• a noticeable increase along the part of the western coast of Africa most affected by biomass burning events; however, this trend appears to have strong seasonality and is even replaced by a decreasing tendency during the autumn;
  • a significant increase along the southern and south-east coasts of Asia, especially for the summer months; and
  • a significant increase over the 45°S–60°S latitudinal belt.
Fig. 2. (a) AOT averaged over the period July 1988 – June 1991. (b) AOT averaged over the period July 2002 – June 2005. (c) Difference between the AOT averages in panels (b) and (a).
Fig. 3. (a) AOT averaged over the months December, January, and February in 1989–1991. (b) AOT averaged over the months December, January, and February in 2003–2005. (c) Difference between the AOT averages in panels (b) and (a).
Fig. 4. (a) AOT averaged over the months March, April, and May in 1989–1991. (b) AOT averaged over the months March, April, and May in 2003–2005. (c) Difference between the AOT averages in panels (b) and (a).
Fig. 5. (a) AOT averaged over the months June (1989–1991), July (1988–1990), and August (1988–1990). (b) AOT averaged over the months June (2003–2005), July (2002–2004), and August (2002–2004). (c) Difference between the AOT averages in panels (b) and (a).
Fig. 6. (a) AOT averaged over the months September, October, and November in 1988–1990. (b) AOT averaged over the months September, October, and November in 2002–2004. (c) Difference between the AOT averages in panels (b) and (a).
Fig. 7. (a) Ångstrüm exponent averaged over the period July 1988 – June 1991. (b) Ångstrüm exponent averaged over the period July 2002 – June 2005. (c) Difference between the Ångstrüm exponent averages in panels (b) and (a).

Figure 7(c) also reveals noticeable regional changes in the Ångstrüm exponent:

  • a significant decrease over the areas of the Atlantic Ocean affected by the African dust and biomass burning aerosols;
  • a substantial decrease over the Northern and Central Indian Ocean;
  • a significant decrease over the equatorial part of the Pacific Ocean; and
  • a noticeable increase over the 15°S–45°S latitudinal belt.

5. Discussion

Not being experts in the subject area of aerosol production, processing, and transport, we may not be able to explain or evaluate the plausibility of all the features of the aerosol global distribution and its seasonal and decadal variability supposedly revealed by Figs. 2–7. In this respect, Figs. 2–7 are intended to inform the aerosol community at large of new and potentially important information worthy of a detailed critical analysis. The purpose of the following discussion is to provide a limited assessment consistent with our own knowledge and understanding.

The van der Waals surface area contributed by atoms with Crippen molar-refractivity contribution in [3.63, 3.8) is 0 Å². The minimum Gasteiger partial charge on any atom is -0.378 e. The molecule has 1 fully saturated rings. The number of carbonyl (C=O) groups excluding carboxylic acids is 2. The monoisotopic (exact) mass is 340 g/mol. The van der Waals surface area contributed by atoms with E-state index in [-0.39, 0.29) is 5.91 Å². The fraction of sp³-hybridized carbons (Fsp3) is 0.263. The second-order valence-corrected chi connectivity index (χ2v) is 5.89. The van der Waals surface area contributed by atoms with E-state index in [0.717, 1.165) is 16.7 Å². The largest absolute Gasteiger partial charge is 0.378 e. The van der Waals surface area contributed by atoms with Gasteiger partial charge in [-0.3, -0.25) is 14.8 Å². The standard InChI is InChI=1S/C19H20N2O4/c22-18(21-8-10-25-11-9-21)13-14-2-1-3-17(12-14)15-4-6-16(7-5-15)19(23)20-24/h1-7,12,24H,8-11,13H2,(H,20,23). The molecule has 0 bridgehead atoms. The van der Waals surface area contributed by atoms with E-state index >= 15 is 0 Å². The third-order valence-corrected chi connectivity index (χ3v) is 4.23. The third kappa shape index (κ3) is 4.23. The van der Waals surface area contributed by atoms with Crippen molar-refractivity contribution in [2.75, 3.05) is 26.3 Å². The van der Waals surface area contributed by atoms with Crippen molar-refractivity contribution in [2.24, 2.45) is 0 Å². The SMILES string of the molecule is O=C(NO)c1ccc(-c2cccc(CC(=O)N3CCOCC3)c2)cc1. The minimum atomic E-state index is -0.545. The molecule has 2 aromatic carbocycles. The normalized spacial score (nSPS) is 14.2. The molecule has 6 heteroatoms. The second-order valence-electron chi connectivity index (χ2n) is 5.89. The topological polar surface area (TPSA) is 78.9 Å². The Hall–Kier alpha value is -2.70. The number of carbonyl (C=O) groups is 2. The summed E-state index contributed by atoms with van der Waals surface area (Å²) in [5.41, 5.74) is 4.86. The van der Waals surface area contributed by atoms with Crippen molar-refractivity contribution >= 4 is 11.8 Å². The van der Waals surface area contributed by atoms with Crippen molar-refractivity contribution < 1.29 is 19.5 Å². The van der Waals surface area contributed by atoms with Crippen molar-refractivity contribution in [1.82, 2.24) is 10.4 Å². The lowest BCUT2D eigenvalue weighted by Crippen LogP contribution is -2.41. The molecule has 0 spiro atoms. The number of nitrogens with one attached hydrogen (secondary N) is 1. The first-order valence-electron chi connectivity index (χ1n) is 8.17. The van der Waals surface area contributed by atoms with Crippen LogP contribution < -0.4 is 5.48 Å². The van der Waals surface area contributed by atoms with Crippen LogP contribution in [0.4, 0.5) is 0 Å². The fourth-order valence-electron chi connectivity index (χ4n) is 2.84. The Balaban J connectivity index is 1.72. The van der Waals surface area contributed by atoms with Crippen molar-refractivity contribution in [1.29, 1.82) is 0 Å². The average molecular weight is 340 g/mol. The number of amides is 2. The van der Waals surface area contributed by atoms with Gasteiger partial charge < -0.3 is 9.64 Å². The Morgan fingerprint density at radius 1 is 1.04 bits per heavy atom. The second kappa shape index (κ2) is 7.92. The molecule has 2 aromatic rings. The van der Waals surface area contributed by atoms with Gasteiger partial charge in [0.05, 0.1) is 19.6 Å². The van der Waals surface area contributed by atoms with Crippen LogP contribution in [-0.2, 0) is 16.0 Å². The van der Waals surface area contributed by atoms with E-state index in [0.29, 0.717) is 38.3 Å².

The strong AOT decrease over the large Atlantic Ocean area between the equator and 30°N appears to indicate a reduced productivity of the African sources of dust aerosols. This finding is perfectly consistent with the results of [44

44. L Olsson, L. Eklundh, and J. Ardü, “A recent greening of the Sahel-trends, patterns and potential causes,” J. Arid Environ. 63, 556–566 (2005). [CrossRef]

, 45

45. S. M. Herrmann, A. Anyamba, and C. J. Tucker, “Recent trends in vegetation dynamics in the African Sahel and their relationship to climate,” Global Environ. Change 15, 394–404 (2005). [CrossRef]

] indicating that the amount of rain and vegetation in the Sahel has increased significantly since the late 1980s. An alternative or an additional explanation may be that the dust particles have become larger and, as a result, spend less time in the atmosphere. The latter explanation would be consistent with the concurrent decrease of the Ångstrüm exponent in this area, Fig. 7(c). An interesting feature of Figs. 3–6 is that the overall seasonal morphology of the dust plume has hardly changed despite the significant decrease in the total amount of dust.

The overall AOT increase along the western coast of Africa from the equator to about 20°S may be explained by intensified biomass burning. We have mentioned, however, that this overall increasing trend appears to be replaced by a decreasing trend during the autumn months, as Fig. 6(c) indicates. The significant inter-annual variability of the AOT in this region perfectly correlates with expected changes in the number and extent of fires during the local dry and rainy seasons.

The noticeable AOT increase along the southern and south-east coasts of Asia can be the expected result of rapidly growing regional economies coupled with the widespread use of technologies that are not environmentally clean [46–48

46. D. I. Stern, “Reversal of the trend in global anthropogenic sulfur emissions,” Global Environ. Change 16, 207–220 (2006). [CrossRef]

].

The elevated amounts of aerosols throughout the 40°S–60°S latitudinal belt, Figs. 2(a) and 2(b), correlate almost perfectly with the Special Sensor Microwave/Imager (SSM/I) [49

49. Special Sensor Microwave/Imager Project. http://www.remss.com.

] surface wind speed data, Figs. 8(a) and 8(b). It is well known that increasing wind speed can lead to increased sea-salt aerosol production [50